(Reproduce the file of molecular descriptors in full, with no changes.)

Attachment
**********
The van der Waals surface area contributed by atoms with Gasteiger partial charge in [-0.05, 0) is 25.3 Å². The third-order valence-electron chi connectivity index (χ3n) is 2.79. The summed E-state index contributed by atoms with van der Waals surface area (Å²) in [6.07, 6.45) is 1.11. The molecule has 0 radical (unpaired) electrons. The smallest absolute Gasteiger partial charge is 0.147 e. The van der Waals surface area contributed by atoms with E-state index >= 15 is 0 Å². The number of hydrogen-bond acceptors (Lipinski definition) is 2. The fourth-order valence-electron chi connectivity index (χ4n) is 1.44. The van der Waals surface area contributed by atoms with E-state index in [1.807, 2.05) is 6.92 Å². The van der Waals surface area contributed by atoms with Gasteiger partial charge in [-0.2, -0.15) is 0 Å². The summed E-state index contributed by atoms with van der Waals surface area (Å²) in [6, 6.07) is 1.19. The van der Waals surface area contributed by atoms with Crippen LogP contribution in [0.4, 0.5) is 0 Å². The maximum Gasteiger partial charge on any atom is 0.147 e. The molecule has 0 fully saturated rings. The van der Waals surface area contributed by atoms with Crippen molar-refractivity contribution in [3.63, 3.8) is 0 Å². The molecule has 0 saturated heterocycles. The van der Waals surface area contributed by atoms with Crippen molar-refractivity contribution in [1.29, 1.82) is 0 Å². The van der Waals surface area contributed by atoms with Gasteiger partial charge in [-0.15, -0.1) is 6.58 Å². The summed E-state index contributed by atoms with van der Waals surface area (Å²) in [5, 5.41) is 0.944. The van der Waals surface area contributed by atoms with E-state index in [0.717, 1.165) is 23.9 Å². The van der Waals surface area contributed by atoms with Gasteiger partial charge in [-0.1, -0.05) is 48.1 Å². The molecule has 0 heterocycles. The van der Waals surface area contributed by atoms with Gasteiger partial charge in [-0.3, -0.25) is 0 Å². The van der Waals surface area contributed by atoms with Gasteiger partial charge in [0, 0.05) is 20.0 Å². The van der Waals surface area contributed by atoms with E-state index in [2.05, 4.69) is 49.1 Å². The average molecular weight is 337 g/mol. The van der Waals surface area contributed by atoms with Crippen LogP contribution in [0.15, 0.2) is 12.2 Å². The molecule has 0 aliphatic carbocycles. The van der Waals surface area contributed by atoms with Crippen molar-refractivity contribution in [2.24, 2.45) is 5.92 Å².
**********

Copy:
The van der Waals surface area contributed by atoms with Gasteiger partial charge in [-0.05, 0) is 25.3 Å². The third-order valence-electron chi connectivity index (χ3n) is 2.79. The summed E-state index contributed by atoms with van der Waals surface area (Å²) in [6.07, 6.45) is 1.11. The molecule has 0 radical (unpaired) electrons. The smallest absolute Gasteiger partial charge is 0.147 e. The van der Waals surface area contributed by atoms with E-state index >= 15 is 0 Å². The number of hydrogen-bond acceptors (Lipinski definition) is 2. The fourth-order valence-electron chi connectivity index (χ4n) is 1.44. The van der Waals surface area contributed by atoms with E-state index in [1.807, 2.05) is 6.92 Å². The van der Waals surface area contributed by atoms with Gasteiger partial charge in [-0.2, -0.15) is 0 Å². The summed E-state index contributed by atoms with van der Waals surface area (Å²) in [6, 6.07) is 1.19. The van der Waals surface area contributed by atoms with Crippen LogP contribution in [0.4, 0.5) is 0 Å². The maximum Gasteiger partial charge on any atom is 0.147 e. The molecule has 0 fully saturated rings. The van der Waals surface area contributed by atoms with Crippen molar-refractivity contribution in [3.63, 3.8) is 0 Å². The molecule has 0 saturated heterocycles. The van der Waals surface area contributed by atoms with Crippen molar-refractivity contribution in [1.29, 1.82) is 0 Å². The van der Waals surface area contributed by atoms with Gasteiger partial charge in [-0.15, -0.1) is 6.58 Å². The summed E-state index contributed by atoms with van der Waals surface area (Å²) in [5, 5.41) is 0.944. The van der Waals surface area contributed by atoms with E-state index in [0.717, 1.165) is 23.9 Å². The van der Waals surface area contributed by atoms with Gasteiger partial charge in [-0.1, -0.05) is 48.1 Å². The molecule has 0 heterocycles. The van der Waals surface area contributed by atoms with Gasteiger partial charge in [-0.3, -0.25) is 0 Å². The van der Waals surface area contributed by atoms with Gasteiger partial charge in [0, 0.05) is 20.0 Å². The van der Waals surface area contributed by atoms with E-state index in [2.05, 4.69) is 49.1 Å². The average molecular weight is 337 g/mol. The van der Waals surface area contributed by atoms with Crippen LogP contribution in [0.15, 0.2) is 12.2 Å². The molecule has 0 aliphatic carbocycles. The van der Waals surface area contributed by atoms with Crippen molar-refractivity contribution in [2.24, 2.45) is 5.92 Å².